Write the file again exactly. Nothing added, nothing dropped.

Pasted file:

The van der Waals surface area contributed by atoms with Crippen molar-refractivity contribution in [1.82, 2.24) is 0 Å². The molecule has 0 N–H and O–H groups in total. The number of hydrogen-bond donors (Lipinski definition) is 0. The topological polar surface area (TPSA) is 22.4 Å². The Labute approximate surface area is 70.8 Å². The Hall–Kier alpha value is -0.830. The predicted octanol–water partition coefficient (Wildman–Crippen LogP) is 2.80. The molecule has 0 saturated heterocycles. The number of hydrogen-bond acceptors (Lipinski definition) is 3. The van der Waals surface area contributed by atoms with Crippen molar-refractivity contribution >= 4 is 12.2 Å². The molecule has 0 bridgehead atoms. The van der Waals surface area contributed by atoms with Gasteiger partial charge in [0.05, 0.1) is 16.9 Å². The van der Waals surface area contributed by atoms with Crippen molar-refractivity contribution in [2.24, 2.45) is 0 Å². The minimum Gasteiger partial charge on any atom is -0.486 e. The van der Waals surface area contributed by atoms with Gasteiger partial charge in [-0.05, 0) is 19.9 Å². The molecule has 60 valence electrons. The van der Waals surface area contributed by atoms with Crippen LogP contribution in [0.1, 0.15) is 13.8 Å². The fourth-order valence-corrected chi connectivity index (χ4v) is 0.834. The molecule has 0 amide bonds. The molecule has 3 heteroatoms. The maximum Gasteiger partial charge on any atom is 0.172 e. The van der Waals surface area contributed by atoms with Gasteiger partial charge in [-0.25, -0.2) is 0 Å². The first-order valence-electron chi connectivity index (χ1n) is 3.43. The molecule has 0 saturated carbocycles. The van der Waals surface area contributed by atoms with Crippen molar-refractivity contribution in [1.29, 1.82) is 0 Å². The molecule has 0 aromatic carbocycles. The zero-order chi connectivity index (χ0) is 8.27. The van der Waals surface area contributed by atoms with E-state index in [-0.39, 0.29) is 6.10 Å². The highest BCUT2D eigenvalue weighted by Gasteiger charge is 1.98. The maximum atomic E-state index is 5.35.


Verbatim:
The van der Waals surface area contributed by atoms with Crippen molar-refractivity contribution in [1.82, 2.24) is 0 Å². The molecule has 0 N–H and O–H groups in total. The number of hydrogen-bond donors (Lipinski definition) is 0. The topological polar surface area (TPSA) is 22.4 Å². The Labute approximate surface area is 70.8 Å². The Hall–Kier alpha value is -0.830. The predicted octanol–water partition coefficient (Wildman–Crippen LogP) is 2.80. The molecule has 0 saturated heterocycles. The number of hydrogen-bond acceptors (Lipinski definition) is 3. The van der Waals surface area contributed by atoms with Crippen molar-refractivity contribution >= 4 is 12.2 Å². The molecule has 0 bridgehead atoms. The van der Waals surface area contributed by atoms with Gasteiger partial charge in [0.05, 0.1) is 16.9 Å². The van der Waals surface area contributed by atoms with Crippen molar-refractivity contribution in [2.24, 2.45) is 0 Å². The minimum Gasteiger partial charge on any atom is -0.486 e. The van der Waals surface area contributed by atoms with Gasteiger partial charge in [-0.05, 0) is 19.9 Å². The molecule has 60 valence electrons. The van der Waals surface area contributed by atoms with Crippen LogP contribution in [0.1, 0.15) is 13.8 Å². The fourth-order valence-corrected chi connectivity index (χ4v) is 0.834. The molecule has 0 amide bonds. The molecule has 3 heteroatoms. The maximum Gasteiger partial charge on any atom is 0.172 e. The van der Waals surface area contributed by atoms with Gasteiger partial charge in [-0.25, -0.2) is 0 Å². The first-order valence-electron chi connectivity index (χ1n) is 3.43. The molecule has 0 saturated carbocycles. The van der Waals surface area contributed by atoms with Crippen molar-refractivity contribution in [1.29, 1.82) is 0 Å². The molecule has 0 aromatic carbocycles. The zero-order chi connectivity index (χ0) is 8.27. The van der Waals surface area contributed by atoms with E-state index in [-0.39, 0.29) is 6.10 Å². The highest BCUT2D eigenvalue weighted by Gasteiger charge is 1.98. The maximum atomic E-state index is 5.35.